I don't mind my comments being posted, as long as it's well broadcast that I am making these comments only in regard to myself and a small circle of friends at CCC in 1969-70.  Forgetfulness and mixed memories also play a part. Anyone who makes broad statements that encompass numbers of years and multiple FOBs, is doing SOG history a disservice.  I'm sure guys who ran in 1966 would not have agreed with, accepted or recognized many of the weapons and tactics used in 1971. 

SOG was a military unit, but it was an organic unit that evolved with political realities and target conditions of any given year.  Weaponry and equipment such as sensors, nightingale firecracker firefight simulators, personal extraction rigs, night vision goggles and such became more and more sophisticated as the realities of the missions were learned in the field and passed up the back channels.

The main thing is that the one-zero team leader was given full permission to dress and arm his team the way he wanted.  One aberration of this open policy that I cannot explain, is where some weapons came from.  I have seen pictures of WW II grease guns supposedly used in 1966-67.  I believe that was a nasty, inaccurate, stamped sheet metal, blow back operated weapon that fired pistol rounds, that was provided to tank crews as a last line of personal defense in case their tank got knocked out, and they had to E and E to friendly lines.  I would have had to have been ORDERED to carry such a thing.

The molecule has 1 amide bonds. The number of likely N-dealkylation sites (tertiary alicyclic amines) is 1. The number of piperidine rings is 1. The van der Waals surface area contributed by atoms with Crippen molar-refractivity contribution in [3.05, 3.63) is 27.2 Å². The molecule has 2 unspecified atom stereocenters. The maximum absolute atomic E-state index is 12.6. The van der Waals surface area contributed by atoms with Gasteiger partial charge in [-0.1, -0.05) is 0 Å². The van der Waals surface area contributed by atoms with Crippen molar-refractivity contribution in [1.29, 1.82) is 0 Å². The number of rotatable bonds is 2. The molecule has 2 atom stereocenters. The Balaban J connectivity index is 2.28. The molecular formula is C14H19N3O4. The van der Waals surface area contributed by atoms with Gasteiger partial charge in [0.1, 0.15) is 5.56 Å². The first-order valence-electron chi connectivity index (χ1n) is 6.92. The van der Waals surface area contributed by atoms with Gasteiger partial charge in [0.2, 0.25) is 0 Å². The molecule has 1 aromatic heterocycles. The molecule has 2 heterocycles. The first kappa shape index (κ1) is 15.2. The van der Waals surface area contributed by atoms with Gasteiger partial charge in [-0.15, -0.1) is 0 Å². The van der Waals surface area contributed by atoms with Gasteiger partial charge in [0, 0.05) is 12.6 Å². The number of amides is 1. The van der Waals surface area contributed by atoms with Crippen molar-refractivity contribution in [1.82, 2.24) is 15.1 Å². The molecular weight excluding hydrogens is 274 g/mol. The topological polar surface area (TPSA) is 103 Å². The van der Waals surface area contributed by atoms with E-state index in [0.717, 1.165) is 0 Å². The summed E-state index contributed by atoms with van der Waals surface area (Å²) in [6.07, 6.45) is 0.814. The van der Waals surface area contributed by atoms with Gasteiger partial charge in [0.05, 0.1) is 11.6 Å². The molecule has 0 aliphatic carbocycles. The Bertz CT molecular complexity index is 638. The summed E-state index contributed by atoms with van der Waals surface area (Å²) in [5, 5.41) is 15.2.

Also, I don't know where some well publicized mutilated US weaponry came from.  I don't think supply would hand out an M-79 grenade launcher, and welcome the soldier hacking off the sights, a foot of barrel and the bulk of the butt-stock, in order to make a pistol like weapon.  The same thing goes for cut down M-16s I've seen in some books.  They may have been weapons captured by the NVA that were later recaptured, and were officially off the books, listed as lost.

As I recall there was a terrible tradeoff between carrying an M-16 versus an AK-47.  Early M-16s were manufactured for civilian ammunition, which was much cleaner than the Matheson gunpowder used in military rounds.  They jammed a lot, until larger tolerances were finally incorporated into the weapon  to accept this reality.  Still, the later M-16s did not have the well earned reputation of rugged durability that the AK-47 had.  The trade off against this reputation was mostly hinged around the weight, which in recon, meant so very much. 

Your group must have both kinds of weapons and ammunition for comparisons.  My friend, John Grant said he once took every piece of equipment that he could recall carrying to the field, including uniform, boots and socks.  (No one I knew wore underwear.  Like Scotsmen, we were free and loose.)  John somehow found out the weights of everything, down to signal mirrors and pen flares, and he came up with a weight hovering around a hundred pounds.  This seems high to me, unless he included the PRC-25 team radio.  Then it would be spot on as far as I'm concerned.  If it's a hundred pounds without the radio, then I was in much better shape than I ever thought I was as a young man!